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Nailah Winkfield, left, mother of 13-year-old Jahi McMath, is comforted by brother Omari Sealey as she talks to the media.
Associated Press/Photo by D. Ross Cameron/The Tribune
Nailah Winkfield, left, mother of 13-year-old Jahi McMath, is comforted by brother Omari Sealey as she talks to the media.

Oakland girl’s brain death divides pro-life camp

Health | Medical experts disagree over whether Jahi McMath is still alive

The sad case of a brain-dead girl in Oakland, Calif., took a new turn on Sunday evening, when an ambulance transferred 13-year-old Jahi McMath to a long-term care facility. Although McMath’s family would not disclose the name of the facility, they say the girl will receive a tracheostomy and feeding tube. The move marks an end to a battle between the family and Children’s Hospital and Research Center Oakland, which had been attempting to remove life support from an unresponsive patient they consider to be dead.

“Jahi is free! Jahi is free! She is safely out of Children’s,” tweeted Christopher Dolan, the family’s lawyer, on Monday. 

Over Christmas and New Year’s, the McMath case grabbed headlines and roused emotions from Americans, who either defended the hospital’s attempt to remove the girl’s ventilator or defended the family’s effort keep her organs alive. Pro-life advocates, too, are divided: Some compare the case to that of Terri Schiavo, who was dehydrated and starved to death in 2005 after a lengthy court battle. Others say the key difference for McMath is that she has irreversible brain death.

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“Someone who’s truly brain-dead, barring a miracle, is not going to walk out of the hospital,” David Stevens, a doctor and CEO of the Christian Medical & Dental Associations, told me. “They’re not going to get better. The brain has ceased to function even though their body functions otherwise are being sustained by respirator,” and other medical tools.

Doctors declared McMath brain-dead Dec. 11, two days after she suffered complications from a tonsillectomy and other surgical procedures to treat sleep apnea. Since brain death is the legal standard for death, the hospital sought to remove McMath’s ventilator, even though her heart was still beating. The girl’s family objected, and asked a judge to block the hospital’s action.

Judge Evelio Grillo of Alameda County Superior Court forced the hospital to keep the ventilator in place long enough to allow McMath’s mother, Nailah Winkfield, to transfer the girl elsewhere.

Pro-life groups that have come to the family’s aid include the California-based Life Legal Defense Foundation and the Terri Schiavo Life & Hope Network, run by Bobby Schindler, Terri Schiavo’s brother.

“Families and individuals must make themselves aware of what so-called ‘brain death’ is and what it is not,” said Schindler in a statement. “Additionally, families and individuals must educate themselves regarding their rights as patients, [and regarding] the advance documentation that must be completed prior to any medical procedure.”

As of Monday, a GoFundMe.com fundraiser page set up for McMath had raised more than $50,000 from hundreds of donors, many anonymous.

But Stevens and some other pro-life advocates believe the battle over McMath’s life support is poorly chosen. Both the medical community and federal law recognize brain death as the most conclusive definition of death. Doctors verify it by performing a series of tests, such as by shining a light into a patient’s eye to see if the pupil dilates, and by checking if facial muscles respond to stimuli.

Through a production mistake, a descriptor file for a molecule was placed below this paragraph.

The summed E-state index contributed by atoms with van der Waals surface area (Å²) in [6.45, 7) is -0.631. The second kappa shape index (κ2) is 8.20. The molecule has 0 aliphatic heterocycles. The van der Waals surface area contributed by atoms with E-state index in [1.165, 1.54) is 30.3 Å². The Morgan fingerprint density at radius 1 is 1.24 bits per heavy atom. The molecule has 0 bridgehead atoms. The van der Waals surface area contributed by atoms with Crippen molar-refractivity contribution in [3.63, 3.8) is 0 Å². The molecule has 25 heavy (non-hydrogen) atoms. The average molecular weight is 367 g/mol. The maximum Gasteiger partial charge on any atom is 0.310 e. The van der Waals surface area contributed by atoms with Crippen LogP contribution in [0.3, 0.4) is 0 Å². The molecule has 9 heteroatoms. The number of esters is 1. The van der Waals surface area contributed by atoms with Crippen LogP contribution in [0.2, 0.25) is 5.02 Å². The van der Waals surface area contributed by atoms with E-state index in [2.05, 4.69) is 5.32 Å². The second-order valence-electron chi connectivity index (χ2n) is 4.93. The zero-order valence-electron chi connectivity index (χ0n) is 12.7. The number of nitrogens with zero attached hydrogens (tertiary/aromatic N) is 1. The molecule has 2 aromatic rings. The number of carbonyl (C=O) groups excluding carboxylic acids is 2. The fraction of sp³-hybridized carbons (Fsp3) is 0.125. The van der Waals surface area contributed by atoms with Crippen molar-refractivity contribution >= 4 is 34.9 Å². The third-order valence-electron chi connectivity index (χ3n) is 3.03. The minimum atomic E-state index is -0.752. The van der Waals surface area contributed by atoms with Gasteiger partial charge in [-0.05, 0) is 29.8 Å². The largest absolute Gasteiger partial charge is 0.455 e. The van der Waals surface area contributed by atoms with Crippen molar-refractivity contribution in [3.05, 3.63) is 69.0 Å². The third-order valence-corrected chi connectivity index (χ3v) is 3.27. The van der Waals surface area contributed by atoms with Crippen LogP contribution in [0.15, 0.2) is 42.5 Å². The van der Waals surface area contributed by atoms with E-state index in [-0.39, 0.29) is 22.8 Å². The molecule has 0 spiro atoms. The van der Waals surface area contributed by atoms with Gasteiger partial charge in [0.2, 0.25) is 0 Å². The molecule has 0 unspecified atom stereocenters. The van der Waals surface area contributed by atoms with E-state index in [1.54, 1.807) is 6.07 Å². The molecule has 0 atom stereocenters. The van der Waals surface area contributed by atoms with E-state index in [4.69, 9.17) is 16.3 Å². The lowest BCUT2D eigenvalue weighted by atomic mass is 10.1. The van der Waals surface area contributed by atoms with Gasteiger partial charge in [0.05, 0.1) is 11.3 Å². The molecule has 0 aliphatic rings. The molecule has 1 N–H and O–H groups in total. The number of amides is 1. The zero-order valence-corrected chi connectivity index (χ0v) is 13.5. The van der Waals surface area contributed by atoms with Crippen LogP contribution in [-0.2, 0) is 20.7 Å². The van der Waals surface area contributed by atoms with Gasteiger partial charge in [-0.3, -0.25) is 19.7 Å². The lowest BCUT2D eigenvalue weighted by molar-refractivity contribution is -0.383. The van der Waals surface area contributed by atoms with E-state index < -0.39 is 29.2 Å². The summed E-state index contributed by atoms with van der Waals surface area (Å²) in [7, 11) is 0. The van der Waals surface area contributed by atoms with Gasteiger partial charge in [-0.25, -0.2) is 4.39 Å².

Stevens pointed out that McMath’s situation is not identical to that of Terri Schiavo, who could breathe on her own: “Nobody denied [Schiavo’s] brain was functioning. Damaged, but functioning, at a much lower level.” 

In addition, in rare cases and with some medications, brain-damaged patients in a “persistent vegetative state” are known to awaken to consciousness. By contrast, Stevens said he knew of no case recognized by the medical community in which a brain-dead patient returned to life.

The American Academy of Neurology released new guidelines on determining brain death in 2010. “A brain death diagnosis is final and cannot be reversed. The

person will never awaken,” the academy states in a fact sheet for families.

In McMath’s case, multiple doctors have conducted tests to ensure the girl is indeed brain-dead. Since her brain stem is no longer controlling automatic body functions, the ventilator and other medical support are all that keep her organs functioning.

“Our technology brings great benefit, but also great burdens,” Stevens said. “This is one of them.” 

Wesley J. Smith, a pro-life bioethics commentator who blogs at National Review Online, has also weighed in on the case. “Under the law, brain-dead is ‘dead’ when it connotes death by neurological criteria,” he wrote last month. “In such circumstances, if accurately determined, there is no legal right to continue life support of what is, essentially, a cadaver.” 

Smith’s comments prompted a sharp response from Paul A. Byrne, a neonatologist, pediatrician, and the former president of the Catholic Medical Association. Byrne is the co-editor of Beyond Brain Death, a book arguing against a brain-based definition of death. “The ventilator won’t work on a corpse,” Byrne told an AP reporter. “In a corpse, the ventilator pushes the air in, but it won’t come out. Just the living person pushes the air out.” 

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